Thursday, December 24, 2009

Simple Wish for Christmas, 2009

Image Credit: Steve Kayser

Too many Facebook wall posts? Too many updates, likes and tags?

So we go back to the usual refrain. And what have we done?

View Steve Kayser's post for 2009. Simple Wish for Christmas. Happy Christmas to all friends and family alike!

Wednesday, December 23, 2009

OLPC and eKindling Philippines Rural Deployment

Image credit: Ryan Letada

This is a first in the Philippines. So much to do, but NOT necessarily so little time, if you believe in the power of collaboration.

After all, it takes a village to raise a child, right?

Read more about OLPC and eKindling in the Philippines.

Tuesday, December 15, 2009

Asian University Digital Resourse Network





This would normally fall under microblogging as a matter of status updates. Anyway, we are currently working on the website of the Asian University Digital Resource Network (AUDRN). It's a network which aims to promote sharing of digital tools and practices around local knowledge among digital librarians and information scientists.

This ground-breaking initiative is supported by the United Board for Christian Higher Education in Asia (UBCHEA) and is hosted in Miriam College through the L.E.A.D. Center.

Listen to the quick introduction about AUDRN.

Wednesday, December 09, 2009

TEDxManila

To all who heeded the call of innovation, passion and inspiration, thanks for making it a great experience. Our gratitude also go out to our sponsors especially to G2iX.com for their support and kind words for TEDxManila.

Indeed, we can only hope this inspires more people to take ideas worth sharing to the next level. Read more about Alain Yap's "Five Best Things about TEDxManila."

Saturday, October 17, 2009

Blog Action Day Yesterday

Missed the deadline but not the "aftermath" of the deadline. Still, I consider myself a part of this.

Here's an update from blogactionday.org's Robin Beck:

"Yesterday you and bloggers in 155 countries across six continents wrote about a single issue that impacts us all, and turned Blog Action Day 2009 into one of the largest social change events ever held on the web.

Your participation helped change the conversation and showed the power of the web to connect people across the world who despite their varied backgrounds have one shared desire: to make a difference. According to blogpulse, we increased the number of posts about climate change on a given day by 500%, and CNN wrote a great article covering the excitement and diversity of today's event across the web and around the world.

A full recap is up on our blog, and here are some highlights:

We hit 31,000 total trackable blog posts, and our current estimate is that together we reached at least 17.9 million people yesterday. We just exceeded 13,000 registered bloggers on the site and are working to get all of you who posted but haven't yet registered into the final count.

We had at least three major world governments as active participants in this year's event. United Kingdom Prime Minister Gordon Brown posted the first Blog Action Day entry in Britain at the stroke of midnight on the 15th, which was followed by Foreign Minister David Milliband and many others from the UK stationed around the world. The PSOE governing party of Spain hosted a bloggers event focused on climate change and transformed their website for the day to promote Blog Action Day. And late in the day, President Barack Obama's White House blog joined in become part of the global movement of bloggers shaking the web.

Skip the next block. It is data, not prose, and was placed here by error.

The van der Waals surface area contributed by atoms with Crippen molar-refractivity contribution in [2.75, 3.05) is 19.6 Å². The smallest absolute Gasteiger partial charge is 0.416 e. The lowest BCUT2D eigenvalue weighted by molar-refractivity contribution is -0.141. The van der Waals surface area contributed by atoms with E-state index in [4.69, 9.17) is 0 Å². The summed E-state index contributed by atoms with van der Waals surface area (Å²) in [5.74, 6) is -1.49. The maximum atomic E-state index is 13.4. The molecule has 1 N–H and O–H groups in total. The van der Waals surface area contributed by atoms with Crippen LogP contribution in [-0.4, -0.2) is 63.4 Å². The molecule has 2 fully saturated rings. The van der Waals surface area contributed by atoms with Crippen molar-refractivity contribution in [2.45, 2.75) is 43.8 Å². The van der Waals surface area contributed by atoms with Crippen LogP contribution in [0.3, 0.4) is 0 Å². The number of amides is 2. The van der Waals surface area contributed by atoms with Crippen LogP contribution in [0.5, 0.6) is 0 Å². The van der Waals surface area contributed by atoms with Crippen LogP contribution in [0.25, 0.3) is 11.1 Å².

Of course, well-known bloggers were a big presence yesterday as well:

  • The Official Google Blog gave a green tour of the company's campus;
  • Mashable asked what you're doing to reverse climate change;
  • The Unofficial Apple Weblog suggested "Five apps to help save the world";
  • Treehugger gave us two simple things that could, by themselves, stop climate change;
  • Global Voices posted a roundup of bloggers from around the world writing in many languages;
  • Gadling spent the whole day posting about green travel;
  • BlogHer covered the road to the next international climate negotations in Copehagen.

There are many more, and we encourage you to check out the Featured Posts on the blogactionday.org homepage for a longer list of some of the world's largest blogs.

Many of our nonprofit partners, leading organizations from around the world, were also actively involved in making the event a success:

  • TckTckTck released a beautiful and touching new video;
  • Greenpeace bloggers from around the world joined in;
  • World Wildlife Fund featured Blog Action Day on their international climate blog;
  • Oxfam helped emphasize the human side of the climate crisis;
  • 1Sky wrote about the front lines of political activism in the US;
  • The Nature Conservancy helped us understand the science of climate change;
  • NRDC's Switchboard bloggers wrote informative posts all day;
  • Consequence wrote a whole series of posts on youth climate leadership.